Will Smith, Seth Rogen & More Pay Tribute to the Late, Great Rip Torn
Rip Torn, the talented actor of stage and screen, has passed away at 88. Torn earned an Oscar and Tony nomination, along with six Emmy nominations (he won in 1996) over the course of his long, singular career. He is likely best-known for his role as Artie on HBO’s groundbreaking The Larry Sanders Show. Artie was the tough, occasionally insouciant, yet surprisingly tender producer who steered late-night talk show host Larry (Garry Shandling) through cataclysms big and small. It’s said often—too often—but it couldn’t be more valid here: nobody could have played Artie as well as Torn. Bracingly funny, slightly unhinged, and consistently surprising were some of the ways you could describe his performances. With Torn, you never quite knew what you were going to get, but you were eager to see where he’d take you. If you haven’t seen Torn’s work, just watch this trailer for The Larry Sanders show—the 0:39 mark is pure Torn.
Torn had a long, fruitful career on the stage, too, playing Richard Nixon, Walt Whitman, and Judas Iscariot. His received his only Tony-nominated playing a deeply troubled young man in Tennessee Williams’ “Sweet Bird of Youth” in 1959.
Yet it was on the small screen as Artie, and then onto larger productions in film, like his role as Zed in the original Men in Black trilogy, that gave millions of people access to his unique talent. More recently, he played the CEO of General Electric in Tina Fey’s sensational 30 Rock.
Torn was also well known in Hollywood for tussles and trouble off-camera, including a dust-up with Dennis Hopper (each accused the other of pulling a knife) over a role in Hopper’s Easy Rider (it eventually went to Jack Nicholson). He also got into it with Norman Mailer on the set of Mailer’s Maidstone, getting into a real fight that ended up becoming the turning point of the actual film they were making.
Through it all, Torn was a beloved presence on stage and screen, and his colleagues (and many folks who just plain loved him) have now taken to social media to pass along their feelings. Will Smith, Seth Rogen, Albert Brooks and more pay tribute to Torn:
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R.I.P Rip Torn. He was so great in Defending Your Life. I’ll miss you Rip, you were a true original.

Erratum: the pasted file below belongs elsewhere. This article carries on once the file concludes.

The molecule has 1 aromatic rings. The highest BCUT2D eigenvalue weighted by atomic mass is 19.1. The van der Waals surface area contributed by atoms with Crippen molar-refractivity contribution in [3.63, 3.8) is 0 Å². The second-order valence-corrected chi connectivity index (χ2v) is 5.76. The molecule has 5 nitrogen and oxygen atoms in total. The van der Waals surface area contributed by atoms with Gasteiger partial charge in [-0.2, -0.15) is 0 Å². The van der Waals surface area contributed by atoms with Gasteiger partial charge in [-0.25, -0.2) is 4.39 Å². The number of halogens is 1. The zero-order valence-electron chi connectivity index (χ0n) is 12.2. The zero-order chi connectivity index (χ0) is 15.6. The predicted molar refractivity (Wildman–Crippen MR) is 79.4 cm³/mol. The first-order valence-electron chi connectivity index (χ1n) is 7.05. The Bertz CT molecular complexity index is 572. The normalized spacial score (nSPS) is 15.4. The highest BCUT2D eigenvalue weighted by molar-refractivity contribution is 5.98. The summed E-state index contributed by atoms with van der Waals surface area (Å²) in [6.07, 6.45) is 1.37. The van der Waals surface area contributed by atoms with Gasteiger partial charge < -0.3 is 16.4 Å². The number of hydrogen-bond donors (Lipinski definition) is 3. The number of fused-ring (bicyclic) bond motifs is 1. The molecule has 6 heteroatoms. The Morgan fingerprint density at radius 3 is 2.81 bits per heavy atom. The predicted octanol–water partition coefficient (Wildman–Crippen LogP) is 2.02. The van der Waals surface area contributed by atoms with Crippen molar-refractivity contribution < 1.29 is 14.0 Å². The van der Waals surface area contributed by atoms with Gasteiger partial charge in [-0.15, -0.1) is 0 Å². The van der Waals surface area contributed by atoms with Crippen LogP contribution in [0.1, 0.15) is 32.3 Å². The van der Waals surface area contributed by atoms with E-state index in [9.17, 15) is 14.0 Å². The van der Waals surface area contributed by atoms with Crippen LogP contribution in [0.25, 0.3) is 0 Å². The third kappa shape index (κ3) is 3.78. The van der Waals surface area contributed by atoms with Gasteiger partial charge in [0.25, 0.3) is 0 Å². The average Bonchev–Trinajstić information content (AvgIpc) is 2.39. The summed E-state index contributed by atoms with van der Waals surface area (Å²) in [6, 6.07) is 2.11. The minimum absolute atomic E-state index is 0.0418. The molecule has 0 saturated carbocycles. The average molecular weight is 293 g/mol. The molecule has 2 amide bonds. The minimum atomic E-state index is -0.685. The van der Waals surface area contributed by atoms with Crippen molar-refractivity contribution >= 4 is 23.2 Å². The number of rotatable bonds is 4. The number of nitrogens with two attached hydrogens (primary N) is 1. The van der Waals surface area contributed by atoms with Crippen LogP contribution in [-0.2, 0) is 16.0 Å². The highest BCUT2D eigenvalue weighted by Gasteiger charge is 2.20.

— Albert Brooks (@AlbertBrooks) July 10, 2019
Rip Torn always made me laugh. Artie and Bob Diamond were two utterly unforgettable characters.
— Seth MacFarlane (@SethMacFarlane) July 10, 2019
“Artie” from “The Larry Sandere Show” is every executive I ever worked for, only with Rip Torn adding his personality to the mix. An exceptional character from an exceptional artist. #RIPRip https://t.co/aU9fTFV839
— Keith Olbermann (@KeithOlbermann) July 10, 2019
Rip Torn was incredible. His work on The Larry Sanders Show was hysterical but nothing is better than the way he says “Big Bear” in Defending Your Life. I still laugh just thinking about it.
— Seth Rogen (@Sethrogen) July 10, 2019
I feel extremely lucky that I once got to be in the same movie as the incomparable Rip Torn. He is at the height of his powers in this classic Warner Bros film “Payday.” They don’t make em like Rip anymore. pic.twitter.com/p1cPauD3sL
— Rob Schneider (@RobSchneider) July 10, 2019
Looking back on decades of Rip Torn’s work and can’t think of a single performance that could have been bettered by another actor. One of a kind. RIP.
— Michael McKean (@MJMcKean) July 10, 2019
Rip Torn has just died. A lot of folks don’t know that he helped advocate alongside James Baldwin and Lorraine Hansberry to push RFK/JFK to make “a moral commitment” on civil rights. RIP #RipTorn https://t.co/1wXVGAZwK3
— Maya Contreras (@mayatcontreras) July 10, 2019
“Never think you’re better than anyone else, but don’t let anyone treat you like you’re worse than they are.” Rest in peace, Rip Torn, an unapologetic maverick and gifted actor whose singular presence on screens big and small was always welcome. pic.twitter.com/BnQEwzuFgz
— Tribeca (@Tribeca) July 10, 2019
Featured image: LOS ANGELES, CA – JUNE 14: Actor Rip Torn attends the world premiere of the Twentieth Century Fox film “Dodgeball” at the Mann Village Theater June 14, 2004 in Westwood, California. (Photo by Carlo Allegri/Getty Images)